Sadly the whole fountain is enclosed by a glass wall, so no, you can’t dip your finger in it for a taste. Maury says the glass maximizes the color of the three types of flowing chocolate.

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Grafitti-Covered Kelburn Castle

One of the oldest castles in Scotland, Kelburn is now also one of the most modern.

Kelburn castle was built in the 13th century, remodelled in the 16th century, and opened to the public, as a country park, in 1977. It’s one of many beautiful castles in Britain, but Kelburn stands out through its bizarre, grafitti-covered exterior. In 2007, after experts told him the outer facing would have to be replaced in order to prevent further damage to the castle walls, the Earl of Scotland invited grafitti artists to prove their skills on the walls.

The grafitti-painted walls of Kelburn Castle will be reconditioned in 2009 at the earliest, so you still have time to admire one of the most unusual-looking medieval castles in the world.

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Photos via Hohota.net

El Caminito del Rey

Often shortened to El Camino del Rey, this dangerous walkway has claimed many lives in recent years.

El Caminito del Rey was built in 1901 as a connection between the power plants of Chorro Falls and Gaitanejo Falls. It took four years to finish and in 1905 Alfonso XIII, King of Spain, crossed the walkway for the inauguration, thus giving it its name, The King’s Walkway.

Built along the steep walls of a narrow gorge, in the Malaga region, El Caminito del Rey has deteriorated severely in the last years and after four people died crossing it, in 1999 and 2000, the authorities decided to close it off to tourists. It’s only 1 meter wide and it stands 300 meters above the river floating in the area. Onlly a small part of the walkway has handrails and much of the concrete  walkway has collapsed, leaving only the steel beam that originally held it up.

Despite the efforts to keep tourists away from El Caminito del Rey, many still sneak past security in search of adrenalin-induced thrills. In 2006, the regional government of Andalusia approved a restoration plan of 7 million euro.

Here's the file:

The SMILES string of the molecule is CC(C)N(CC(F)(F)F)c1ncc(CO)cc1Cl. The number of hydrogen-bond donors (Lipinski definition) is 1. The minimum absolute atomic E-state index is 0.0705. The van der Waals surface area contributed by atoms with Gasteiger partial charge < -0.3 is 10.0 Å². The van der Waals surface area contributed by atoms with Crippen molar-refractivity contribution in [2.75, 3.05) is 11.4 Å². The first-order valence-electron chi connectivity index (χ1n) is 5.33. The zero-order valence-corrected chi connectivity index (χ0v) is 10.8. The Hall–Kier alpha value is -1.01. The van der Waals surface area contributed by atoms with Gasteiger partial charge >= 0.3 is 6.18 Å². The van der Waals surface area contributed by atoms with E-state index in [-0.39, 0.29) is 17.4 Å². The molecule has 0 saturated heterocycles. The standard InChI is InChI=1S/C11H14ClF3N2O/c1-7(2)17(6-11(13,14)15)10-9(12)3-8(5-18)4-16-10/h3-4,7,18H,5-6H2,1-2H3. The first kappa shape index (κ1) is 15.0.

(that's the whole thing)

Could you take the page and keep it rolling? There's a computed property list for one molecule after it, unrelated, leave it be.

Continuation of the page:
Watch video at the bottom

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Sleeping in a Barrel

Sleeping in a wine-barrel without getting drunk is bvery possible at a lovely, little hotel in the Netherlands.

De Vrouwe van Stavoren is probably the only hotel in the world that offers accomodation in real wine barrels. They are indeed genuine 15,000 liters Swiss wine barrels converted into small luxury rooms. Every room is equipped with a television-set, radio, shower and toilet, so you pretty much have everything you need.

The one thing that might bother you, if you’re not a wine enthusiast, is the smell of wine that the barrels still maintain. All in all the Barrel Hotel, in Stavoren, northern Netherlands, makes for a very pleasurable experience.

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The Jumbo Jet Hostel

Starting this January, the Arlanda Airport, in Stockholm, Sweden, has become home to the world’s first plane-hotel.

The idea of creating a hotel in an old 747 jumbo-jet belongs to Oscar Dios, a 36-years-old businessman that hopes the outrageous location will draw in lots of clients. The plane had been abandoned for six years, after flying for Singapore Airlines, PanAm and the Swedish leasing company Transjet, ever since 1976.

Since it was taking up a lot of space, something had to be done about it, so Dios’ idea was accepted immediately. The Jumbo Hostel can accomodate 74 people, at the moment, in 25 simple, 70’s style rooms. The jet’s upper deck has been transformed into a conference hall, while the cockpit has been converted into a wedding chappel.

The Jumbo Hostel already has 200 reservations.

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The Salt Hotel of Bolivia

Built on the vast salt desert of Salar de Uyuni, in Bolivia, the Salt Hotel has become a popular tourist attraction.

The Salt Hotel of Salar de Uyuni is sort of similar to the Ice Hotel of Sweden, only it’s never in any danger of melting. The Salt Hotel is built out of salt blocks carved from the white, salty lake surrounding it. The only things that aren’t made of salt are the tin roof covered by straw, the pool table, the lighting devices and, of course, the toilets.

The Salt Hotel was first inhabited by the salt-miners of Salar de Uyuni, but now it has been reconditioned as a tourist attraction and a salt pool has been built.